So many purchasing professionals I meet are wary of exposing their company to a supply line risk by buying offshore. With good reason, it often goes wrong.
An article published by Thomas A. Foster of Global Logistics & Supply Chain Strategies highlighted the issues:
Sourcing from offshore suppliers in China, India, Eastern Europe, Latin America and other low-cost regions is so widespread that few manufacturers and retailers can be competitive unless they join in this trend. In fact, the U.S. Federal Reserve Board attributes much of the recent economic growth and low inflation to this offshore outsourcing “best practice.”
However, the downside of offshore sourcing receives far less attention at the Fed or in any boardroom — at least until something goes wrong.
The more a company sources from distant, low-cost lands where financial transparency, operating visibility and reliable logistics are practically unknown, the risk of serious supply chain disruptions increases geometrically.
In a recent supply chain risk assessment study, Aberdeen Group, a Boston-based research firm, said that more than 80% of supply management executives reported that their companies experienced disruptions within the past two years serious enough to negatively impact their companies’ customer relations, earnings, time-to-market cycles, sales, and overall brand perceptions.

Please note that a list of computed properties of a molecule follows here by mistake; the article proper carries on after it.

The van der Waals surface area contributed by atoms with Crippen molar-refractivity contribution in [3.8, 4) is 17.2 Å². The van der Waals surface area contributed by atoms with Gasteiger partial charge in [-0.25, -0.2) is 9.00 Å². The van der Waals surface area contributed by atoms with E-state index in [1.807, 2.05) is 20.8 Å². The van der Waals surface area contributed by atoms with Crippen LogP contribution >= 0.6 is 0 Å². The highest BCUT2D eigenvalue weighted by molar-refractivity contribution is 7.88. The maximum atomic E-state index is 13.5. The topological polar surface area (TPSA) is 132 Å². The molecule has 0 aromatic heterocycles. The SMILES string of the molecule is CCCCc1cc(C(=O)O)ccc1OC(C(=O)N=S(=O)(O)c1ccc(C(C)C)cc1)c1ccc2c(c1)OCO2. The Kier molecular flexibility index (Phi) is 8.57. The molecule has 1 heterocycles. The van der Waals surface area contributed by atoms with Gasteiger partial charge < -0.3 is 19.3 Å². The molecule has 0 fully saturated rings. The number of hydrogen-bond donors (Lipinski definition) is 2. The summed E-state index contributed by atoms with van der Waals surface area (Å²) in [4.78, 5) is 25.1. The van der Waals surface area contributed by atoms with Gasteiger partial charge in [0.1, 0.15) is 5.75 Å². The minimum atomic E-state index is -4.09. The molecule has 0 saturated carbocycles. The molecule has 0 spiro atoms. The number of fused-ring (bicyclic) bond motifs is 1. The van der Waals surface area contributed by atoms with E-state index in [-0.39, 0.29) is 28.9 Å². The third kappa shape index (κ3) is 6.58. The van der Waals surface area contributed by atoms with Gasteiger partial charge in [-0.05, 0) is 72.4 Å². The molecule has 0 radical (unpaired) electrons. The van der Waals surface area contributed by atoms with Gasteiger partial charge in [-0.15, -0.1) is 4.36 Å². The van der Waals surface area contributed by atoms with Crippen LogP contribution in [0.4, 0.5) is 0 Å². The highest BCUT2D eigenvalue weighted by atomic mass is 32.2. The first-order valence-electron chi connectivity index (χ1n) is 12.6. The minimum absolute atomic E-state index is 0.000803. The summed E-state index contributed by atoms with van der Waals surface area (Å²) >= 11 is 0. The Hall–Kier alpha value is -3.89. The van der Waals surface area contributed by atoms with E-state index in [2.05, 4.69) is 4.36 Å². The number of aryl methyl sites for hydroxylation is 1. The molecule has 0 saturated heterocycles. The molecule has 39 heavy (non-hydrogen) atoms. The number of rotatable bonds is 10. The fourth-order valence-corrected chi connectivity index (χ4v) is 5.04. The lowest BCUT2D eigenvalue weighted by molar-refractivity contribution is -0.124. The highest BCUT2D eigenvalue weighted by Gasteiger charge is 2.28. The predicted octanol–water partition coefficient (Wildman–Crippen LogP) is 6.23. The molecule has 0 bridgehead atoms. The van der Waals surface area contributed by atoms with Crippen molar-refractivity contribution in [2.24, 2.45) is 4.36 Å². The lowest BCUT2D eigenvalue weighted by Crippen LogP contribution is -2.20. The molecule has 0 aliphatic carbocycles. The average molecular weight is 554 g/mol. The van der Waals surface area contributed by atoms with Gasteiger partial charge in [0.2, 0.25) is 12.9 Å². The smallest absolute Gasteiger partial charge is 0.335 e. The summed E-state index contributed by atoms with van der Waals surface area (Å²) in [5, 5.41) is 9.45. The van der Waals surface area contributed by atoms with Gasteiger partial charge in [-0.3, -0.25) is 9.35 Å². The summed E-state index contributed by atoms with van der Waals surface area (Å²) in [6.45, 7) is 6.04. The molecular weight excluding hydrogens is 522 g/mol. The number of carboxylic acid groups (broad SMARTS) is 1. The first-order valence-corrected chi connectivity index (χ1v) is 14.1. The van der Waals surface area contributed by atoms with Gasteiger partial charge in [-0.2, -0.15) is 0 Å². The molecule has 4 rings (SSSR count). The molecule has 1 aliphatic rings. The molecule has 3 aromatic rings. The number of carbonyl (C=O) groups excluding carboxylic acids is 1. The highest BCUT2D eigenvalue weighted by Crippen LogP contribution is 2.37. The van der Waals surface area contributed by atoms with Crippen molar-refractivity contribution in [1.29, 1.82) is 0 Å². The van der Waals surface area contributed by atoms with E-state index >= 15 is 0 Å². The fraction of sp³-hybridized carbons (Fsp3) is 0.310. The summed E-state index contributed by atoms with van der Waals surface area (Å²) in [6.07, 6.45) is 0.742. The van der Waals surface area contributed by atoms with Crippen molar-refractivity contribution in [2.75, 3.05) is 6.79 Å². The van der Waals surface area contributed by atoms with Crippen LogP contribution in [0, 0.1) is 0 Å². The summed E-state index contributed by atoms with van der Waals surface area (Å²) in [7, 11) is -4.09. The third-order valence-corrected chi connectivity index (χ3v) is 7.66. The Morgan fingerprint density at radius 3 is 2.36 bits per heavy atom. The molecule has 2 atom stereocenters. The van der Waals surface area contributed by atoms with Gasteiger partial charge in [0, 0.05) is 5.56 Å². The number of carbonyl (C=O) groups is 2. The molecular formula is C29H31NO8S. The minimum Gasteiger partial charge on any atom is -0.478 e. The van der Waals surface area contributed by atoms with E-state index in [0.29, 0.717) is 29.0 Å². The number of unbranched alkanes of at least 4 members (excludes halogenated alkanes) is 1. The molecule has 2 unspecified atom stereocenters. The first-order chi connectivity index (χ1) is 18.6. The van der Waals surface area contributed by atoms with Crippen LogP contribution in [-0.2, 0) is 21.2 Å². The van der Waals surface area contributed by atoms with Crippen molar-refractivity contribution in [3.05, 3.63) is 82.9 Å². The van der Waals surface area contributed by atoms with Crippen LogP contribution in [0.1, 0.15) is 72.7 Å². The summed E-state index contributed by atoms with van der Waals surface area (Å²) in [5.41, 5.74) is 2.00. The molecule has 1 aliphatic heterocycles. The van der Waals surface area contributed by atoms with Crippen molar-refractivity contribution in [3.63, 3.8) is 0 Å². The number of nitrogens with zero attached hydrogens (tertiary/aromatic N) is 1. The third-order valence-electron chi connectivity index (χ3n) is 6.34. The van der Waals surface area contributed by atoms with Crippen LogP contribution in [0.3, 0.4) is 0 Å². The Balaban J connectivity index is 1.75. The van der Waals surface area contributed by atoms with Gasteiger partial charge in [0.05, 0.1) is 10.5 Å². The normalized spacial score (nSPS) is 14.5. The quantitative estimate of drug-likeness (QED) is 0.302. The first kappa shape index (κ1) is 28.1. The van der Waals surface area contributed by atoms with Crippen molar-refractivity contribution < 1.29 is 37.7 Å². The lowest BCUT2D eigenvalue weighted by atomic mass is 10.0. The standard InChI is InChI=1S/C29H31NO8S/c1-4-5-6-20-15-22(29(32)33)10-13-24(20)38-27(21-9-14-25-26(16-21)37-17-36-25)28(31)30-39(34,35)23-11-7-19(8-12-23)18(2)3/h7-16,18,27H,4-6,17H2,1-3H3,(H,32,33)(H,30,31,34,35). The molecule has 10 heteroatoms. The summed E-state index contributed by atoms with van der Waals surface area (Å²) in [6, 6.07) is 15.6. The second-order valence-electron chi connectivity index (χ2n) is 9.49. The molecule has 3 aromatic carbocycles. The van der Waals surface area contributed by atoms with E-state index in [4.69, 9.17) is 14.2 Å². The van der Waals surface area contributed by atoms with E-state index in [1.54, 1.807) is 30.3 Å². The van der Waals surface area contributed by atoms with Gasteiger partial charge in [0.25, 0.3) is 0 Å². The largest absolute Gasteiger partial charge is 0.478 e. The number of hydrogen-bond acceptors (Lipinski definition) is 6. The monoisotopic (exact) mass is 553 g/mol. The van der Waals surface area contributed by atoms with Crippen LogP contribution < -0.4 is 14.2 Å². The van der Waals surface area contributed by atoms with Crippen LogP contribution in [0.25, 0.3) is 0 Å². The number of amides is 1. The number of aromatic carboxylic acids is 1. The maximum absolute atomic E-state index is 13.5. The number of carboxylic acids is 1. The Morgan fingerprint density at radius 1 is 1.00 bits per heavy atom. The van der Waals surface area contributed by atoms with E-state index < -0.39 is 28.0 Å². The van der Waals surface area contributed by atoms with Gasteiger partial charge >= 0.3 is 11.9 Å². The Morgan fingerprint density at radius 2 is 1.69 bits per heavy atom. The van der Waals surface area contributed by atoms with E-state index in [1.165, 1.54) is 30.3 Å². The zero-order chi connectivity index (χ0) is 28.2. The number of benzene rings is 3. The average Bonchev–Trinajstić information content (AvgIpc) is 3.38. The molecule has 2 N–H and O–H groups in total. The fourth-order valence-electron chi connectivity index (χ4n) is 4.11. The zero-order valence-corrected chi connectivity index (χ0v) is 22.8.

Let’s put some real numbers to this.
The cost of establishing a source offshore in time and out of pocket expenses can exceed $50,000. The cost of attempting to resolve an issue by revisiting a supplier, an equal amount, considering the airfare and hotel alone can top $10,000 per person … and there’s no assurance the problem will be resolved.
Not a huge number to you? Now add the cost of disappointing customers: big. The writeoff of bad product: big. And, to pour salt in the wound, making several trips before you realize there will be no resolution.
Real life case in point. One customer of ours had the unfortunate experience of finding 20% of the goods it received from its Asia-based supplier failed in system in the field. The supplier insisted they did not nothing wrong and would not support any reimbursement. This was after scrambling to replace units in the field for customers, and two engineers flying to China for a week. The customer finally turned to us for the rework at a cost essentially equal to the original purchase price. Ouch.
So, what does the OEM with limited resources do to compete on the same level as the big guys which have deep pockets and feet on the ground in Asia?
The answer is to shift the accountability from the offshore supplier to an experienced provider of managed PCB manufacturing services in the US. They can eliminate the risk of poor quality and greatly mitigate the risk of supply line disruption.
They do this through rigorous attention to technical detail on the front end, using only developed, strong, factory relationships, then thorough incoming inspections, and holding the factories accountable for any errors.
Basically, knowledgeable feet on the ground here, with the skills and experience to manage complex Asia-based electronics projects, and perhaps most importantly, financially accountable for the results.
Eliminating risk and capturing the savings from offshore. That is a pretty decent balance.